|Species:||† H. ellisianus|
(G.R. Gray, 1860)
|Hemignathus ellisianus ellisianus
(G. R. Gray, 1860)
Akialoa ellisianus ellisianus
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The Oʻahu ʻakialoa (Hemignathus ellisianus ellisanus) was a finch in the Fringillidae family. It was a subspecies in the greater akialoa complex that was endemic to the island of Oʻahu in the Hawaiian Islands.
The bird was a long-billed insectivorous bird that was found in the high elevation forest. It was a dull colored species, dull green on the belly, bright green on tail on rump and tail, dark olive-gray back and speckled yellow and green on the head. It was mainly an insectivore using its bill to probe through the bark in search of arthropods, also using its long bill to probe flowers for nectar.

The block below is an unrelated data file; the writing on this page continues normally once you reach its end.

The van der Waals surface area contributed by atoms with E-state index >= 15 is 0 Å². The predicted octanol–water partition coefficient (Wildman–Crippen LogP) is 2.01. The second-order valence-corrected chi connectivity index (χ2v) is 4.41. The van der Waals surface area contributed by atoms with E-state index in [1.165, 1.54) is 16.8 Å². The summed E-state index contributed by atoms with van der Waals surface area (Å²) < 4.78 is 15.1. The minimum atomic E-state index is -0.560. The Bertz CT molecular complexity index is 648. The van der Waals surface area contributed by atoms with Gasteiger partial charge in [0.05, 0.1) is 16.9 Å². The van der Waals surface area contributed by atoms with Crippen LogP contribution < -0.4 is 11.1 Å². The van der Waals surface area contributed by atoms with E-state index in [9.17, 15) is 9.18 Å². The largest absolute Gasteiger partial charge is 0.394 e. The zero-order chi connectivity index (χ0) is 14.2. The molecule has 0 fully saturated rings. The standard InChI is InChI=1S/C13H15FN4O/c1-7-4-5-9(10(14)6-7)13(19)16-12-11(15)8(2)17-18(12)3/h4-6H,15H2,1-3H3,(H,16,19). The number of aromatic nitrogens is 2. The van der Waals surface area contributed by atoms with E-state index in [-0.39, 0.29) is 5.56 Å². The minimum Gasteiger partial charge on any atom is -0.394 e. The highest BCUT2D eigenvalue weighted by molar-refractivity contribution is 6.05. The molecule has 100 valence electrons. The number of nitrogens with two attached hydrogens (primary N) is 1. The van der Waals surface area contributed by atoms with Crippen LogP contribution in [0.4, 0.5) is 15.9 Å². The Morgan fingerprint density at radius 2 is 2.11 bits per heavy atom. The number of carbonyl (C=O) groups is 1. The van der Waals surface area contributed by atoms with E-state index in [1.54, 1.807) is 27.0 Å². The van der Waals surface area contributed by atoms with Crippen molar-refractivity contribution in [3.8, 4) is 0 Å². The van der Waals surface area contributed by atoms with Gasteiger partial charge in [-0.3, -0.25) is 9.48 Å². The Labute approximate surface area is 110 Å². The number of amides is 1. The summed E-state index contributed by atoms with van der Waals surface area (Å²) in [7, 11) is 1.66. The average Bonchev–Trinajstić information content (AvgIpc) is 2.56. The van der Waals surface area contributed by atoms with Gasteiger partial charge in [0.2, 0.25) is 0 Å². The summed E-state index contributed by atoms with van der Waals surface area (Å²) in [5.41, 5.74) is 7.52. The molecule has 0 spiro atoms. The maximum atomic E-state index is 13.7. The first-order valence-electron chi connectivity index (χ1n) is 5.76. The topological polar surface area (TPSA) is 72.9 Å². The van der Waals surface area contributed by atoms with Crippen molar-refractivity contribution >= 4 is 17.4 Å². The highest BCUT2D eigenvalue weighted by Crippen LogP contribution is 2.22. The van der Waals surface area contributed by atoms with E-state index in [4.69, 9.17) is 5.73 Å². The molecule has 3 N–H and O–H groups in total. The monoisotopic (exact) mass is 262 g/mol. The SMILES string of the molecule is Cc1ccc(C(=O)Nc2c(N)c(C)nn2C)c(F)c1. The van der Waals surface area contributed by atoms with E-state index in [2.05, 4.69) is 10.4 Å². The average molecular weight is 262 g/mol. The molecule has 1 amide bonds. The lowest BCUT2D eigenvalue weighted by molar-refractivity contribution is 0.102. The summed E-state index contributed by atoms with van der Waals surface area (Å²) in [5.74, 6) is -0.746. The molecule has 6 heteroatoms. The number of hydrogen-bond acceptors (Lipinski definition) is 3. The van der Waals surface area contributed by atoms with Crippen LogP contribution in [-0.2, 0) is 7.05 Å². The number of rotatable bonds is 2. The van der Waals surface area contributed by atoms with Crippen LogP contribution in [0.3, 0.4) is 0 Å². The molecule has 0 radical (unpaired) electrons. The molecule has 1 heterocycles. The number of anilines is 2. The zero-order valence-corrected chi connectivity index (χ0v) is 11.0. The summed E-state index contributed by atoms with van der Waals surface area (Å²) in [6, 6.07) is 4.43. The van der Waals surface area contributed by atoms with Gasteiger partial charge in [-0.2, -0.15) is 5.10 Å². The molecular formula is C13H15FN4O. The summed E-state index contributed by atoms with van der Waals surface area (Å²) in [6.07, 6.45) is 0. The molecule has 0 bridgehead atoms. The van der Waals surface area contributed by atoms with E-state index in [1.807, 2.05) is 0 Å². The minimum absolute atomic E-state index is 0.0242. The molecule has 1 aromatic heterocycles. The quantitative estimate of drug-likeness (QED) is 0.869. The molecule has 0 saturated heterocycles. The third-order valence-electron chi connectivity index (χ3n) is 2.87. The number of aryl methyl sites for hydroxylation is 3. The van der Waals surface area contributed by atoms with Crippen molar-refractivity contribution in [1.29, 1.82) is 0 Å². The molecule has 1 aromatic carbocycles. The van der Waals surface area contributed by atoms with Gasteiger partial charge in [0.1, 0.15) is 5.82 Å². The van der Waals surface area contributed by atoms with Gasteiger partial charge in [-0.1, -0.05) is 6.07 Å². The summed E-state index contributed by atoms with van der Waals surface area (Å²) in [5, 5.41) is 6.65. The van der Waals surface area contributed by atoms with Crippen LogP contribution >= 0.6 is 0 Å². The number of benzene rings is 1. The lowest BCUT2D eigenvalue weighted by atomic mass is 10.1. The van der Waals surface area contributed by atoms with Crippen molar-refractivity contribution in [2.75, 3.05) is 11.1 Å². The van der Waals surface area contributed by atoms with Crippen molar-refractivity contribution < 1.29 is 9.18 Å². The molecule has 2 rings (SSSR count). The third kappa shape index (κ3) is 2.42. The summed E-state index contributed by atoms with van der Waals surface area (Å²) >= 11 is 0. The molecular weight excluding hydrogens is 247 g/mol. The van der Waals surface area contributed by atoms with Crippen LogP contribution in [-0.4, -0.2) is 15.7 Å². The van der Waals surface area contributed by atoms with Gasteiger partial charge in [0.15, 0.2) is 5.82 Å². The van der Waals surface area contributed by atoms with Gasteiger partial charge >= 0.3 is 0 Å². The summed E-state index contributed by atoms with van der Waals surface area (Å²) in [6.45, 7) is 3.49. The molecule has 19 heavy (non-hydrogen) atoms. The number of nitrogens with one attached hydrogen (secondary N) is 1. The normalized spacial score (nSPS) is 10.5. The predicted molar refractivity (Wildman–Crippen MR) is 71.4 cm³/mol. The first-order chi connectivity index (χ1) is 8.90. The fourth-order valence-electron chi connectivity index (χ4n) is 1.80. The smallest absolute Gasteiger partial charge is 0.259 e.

Already endangered from the loss of habitat through forest clearance, it was susceptible to avian influenza, an introduced disease carried by mosquitoes. Scientists were sure that this bird was still common in the 1860s, evidence found by Perkins. Afterward, few reports came in, though two were presumed to be seen in 1933 and one in 1940.
- BirdLife International 2004. Akialoa ellisiana. 2006 IUCN Red List of Threatened Species. Downloaded on 10 July 2007.
- 3D view of specimens RMNH 110.021, RMNH 110.022 and RMNH 110.023 at Naturalis, Leiden (requires QuickTime browser plugin)
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